My advice to any parent is that, if your child’s teacher is telling you that there may be a problem, then check it out- even if you are offended and “absolutely sure” that there is nothing wrong. It is not easy for teachers to give this news to parents because we know that we risk alienating the parents and that they may very well turn on us. No teacher wants to give bad news to parents, because most parents would prefer to blame the teacher or school if the child is not successful. Few parents accept responsibility for these problems as their own; placing blame on the teacher and schools is far easier. The fact of the matter is that a learning disability is usually NOBODY’S fault! It is an accident of birth and a malfunction of the neurons in the brain, and it does not indicate that the child is not intelligent. In fact, in order to receive services at school, we must first show that your child does have at least normal intelligence, if not above average or beyond! So my best advice to anyone that is facing problems like this is to put your aside your own pride and feelings about your child’s teacher, and remind yourself that early intervention is the key to your child’s success. Waiting to see if it will get better next year or the next is really not the best course to take, for the sake of your child. If the teacher thinks that your child has a problem, or if you suspect a problem, then check it out! (Don’t kill the messenger!)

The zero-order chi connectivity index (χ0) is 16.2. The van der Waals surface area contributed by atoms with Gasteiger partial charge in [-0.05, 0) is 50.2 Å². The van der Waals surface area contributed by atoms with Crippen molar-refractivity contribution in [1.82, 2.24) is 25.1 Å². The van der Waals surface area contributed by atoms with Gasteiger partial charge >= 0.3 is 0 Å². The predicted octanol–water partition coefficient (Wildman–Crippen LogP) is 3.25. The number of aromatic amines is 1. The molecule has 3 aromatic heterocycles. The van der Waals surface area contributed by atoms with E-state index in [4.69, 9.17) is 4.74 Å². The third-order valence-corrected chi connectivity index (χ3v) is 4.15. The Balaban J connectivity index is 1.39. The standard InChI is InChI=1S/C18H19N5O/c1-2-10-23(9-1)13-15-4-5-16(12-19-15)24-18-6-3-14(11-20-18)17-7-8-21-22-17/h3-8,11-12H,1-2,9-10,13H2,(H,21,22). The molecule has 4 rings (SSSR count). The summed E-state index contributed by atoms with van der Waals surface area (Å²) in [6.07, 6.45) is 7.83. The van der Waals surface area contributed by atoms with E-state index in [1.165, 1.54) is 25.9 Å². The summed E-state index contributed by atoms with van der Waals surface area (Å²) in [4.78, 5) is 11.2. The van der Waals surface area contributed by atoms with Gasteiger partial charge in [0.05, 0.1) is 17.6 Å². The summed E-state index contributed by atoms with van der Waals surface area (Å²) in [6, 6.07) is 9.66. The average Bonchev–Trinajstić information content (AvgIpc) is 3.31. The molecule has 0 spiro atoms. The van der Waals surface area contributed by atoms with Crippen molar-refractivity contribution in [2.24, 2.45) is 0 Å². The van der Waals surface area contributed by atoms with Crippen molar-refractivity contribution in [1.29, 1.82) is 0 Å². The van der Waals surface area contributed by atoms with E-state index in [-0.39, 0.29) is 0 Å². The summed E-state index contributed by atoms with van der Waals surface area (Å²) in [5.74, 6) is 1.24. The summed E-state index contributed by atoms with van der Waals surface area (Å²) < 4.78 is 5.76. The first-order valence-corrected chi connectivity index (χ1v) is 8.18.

As a footnote to this post, a reader left a comment below regarding her own child’s diagnosis with dyslexia, and early warning signs that they missed. Be sure to check the comment left by “Caught in the Middle” for more information.